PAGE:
Michael Grant:
Here with more on education issues at the state's legislature, Senator Toni Hellon, chair of the senate k. 12 education committee and representative Mark Anderson, chair house K-12 education committee. I want to get to some education issues. But obviously with the governor's veto of the English language learning bill we need to touch on that first. Representative Anderson, did the governor make a mistake vetoing that bill in your opinion?

Rep. Mark Anderson:
Well, of course, Michael, we would have liked to have seen her sign it so that we could find out what the courts really are looking for us to accomplish. By vetoing it when we don't have that opportunity. We have to go back to the drawing board. We have to come up with another concept that we hope will satisfy the courts. Ultimately, though, my perspective Michael is that the focus really needs to be on the kids. How can we be effective at teaching these kids how to speak English? I think there are some great programs out there that I've toured that I believe really do that. That's what we need to fund.

Michael Grant:
Senator Hellon, this is play being played this way. The republicans accuse the democrats of wanting to throw money at the problem. And the democrats accuse the republicans of -- well, I think in part being too cheap. And number two, also creating too much bureaucracy with this grant program. Does it really play out that simply on those two sides of the spectrum on this issue?

Sen. Toni Hellon:
I don't think it plays out simply in any case at all. I think we have all lost sight, as mark just said. We have all lost sight of what we're trying to do here. And we are getting wrapped up in accusations and you know, trying to make one another look bad or trying to do too much with one bill. There are children out there that need help. And that's what we're trying to do. We're trying to help them learn English so that they can transition into their classes, the rest of the students in their classes and they can move forward so that teachers don't have to spend the first part of every year retraining students.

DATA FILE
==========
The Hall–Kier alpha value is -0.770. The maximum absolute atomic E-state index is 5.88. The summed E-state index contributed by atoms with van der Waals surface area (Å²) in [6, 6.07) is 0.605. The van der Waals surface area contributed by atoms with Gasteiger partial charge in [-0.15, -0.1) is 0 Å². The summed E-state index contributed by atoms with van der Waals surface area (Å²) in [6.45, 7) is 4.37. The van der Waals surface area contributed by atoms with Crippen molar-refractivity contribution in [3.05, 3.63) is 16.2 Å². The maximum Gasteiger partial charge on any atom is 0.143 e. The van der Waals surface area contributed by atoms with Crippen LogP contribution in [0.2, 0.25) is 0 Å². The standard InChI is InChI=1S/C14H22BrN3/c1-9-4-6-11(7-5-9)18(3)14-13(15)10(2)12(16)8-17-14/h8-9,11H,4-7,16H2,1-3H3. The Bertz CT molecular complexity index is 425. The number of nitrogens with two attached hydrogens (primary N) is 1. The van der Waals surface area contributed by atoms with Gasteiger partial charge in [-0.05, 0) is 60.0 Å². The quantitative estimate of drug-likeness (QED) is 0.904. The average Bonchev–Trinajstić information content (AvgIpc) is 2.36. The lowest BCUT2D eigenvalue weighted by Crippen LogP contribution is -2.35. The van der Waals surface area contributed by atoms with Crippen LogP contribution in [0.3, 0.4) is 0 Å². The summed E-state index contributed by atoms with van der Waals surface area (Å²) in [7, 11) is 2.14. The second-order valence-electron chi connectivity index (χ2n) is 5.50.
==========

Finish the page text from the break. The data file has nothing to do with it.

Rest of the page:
Michael Grant:
Representative Anderson, I realize you don't have a crystal ball. But what's your best guess on what may happen in the next 5, 10, 12 hours? You can always stop the clock at midnight, I suppose. That's been done before.

Rep. Mark Anderson:
Well, I can only envision that we'll have to come up with some kind of compromise that I would think remove the corporate tax credit part of the bill and perhaps add in some additional dollars that perhaps would satisfy those who feel that there's just not enough money in it. And try that. I don't know if that would satisfy -- obviously when you do that you're losing some votes on the other end, people that feel unhappy with what the governor she today and all that. So it's always a fine line to where can you get the votes to get something up to the governor?

Michael Grant:
Senator Hellon, I want to touch on broader education issues because that's what we expect this segment to be and we're going to return to the floor as I guess that turned out to be fairly good timing on Thursday. No five-year implementation plan on all day k. The governor says let's complete the project this year. What do you think?

Sen. Toni Hellon:
I agree with that. And I've had discussions with a number of people over the summer and the fall. What has happened, in my estimation, is every year when we discuss the budget it becomes a bargaining point. Our kindergarteners become a bargaining point in the budget. That's been the three years of implementation. I think - in my estimation especially now. We phased in because we didn't have the resources at that point. The state didn't have the kind of resources. Now we do. It's time to phase this in. I think it's a good idea. And the parents are starting to ask. It's in some of the schools and not the others and parents want that now. Why aren't my kids offered that?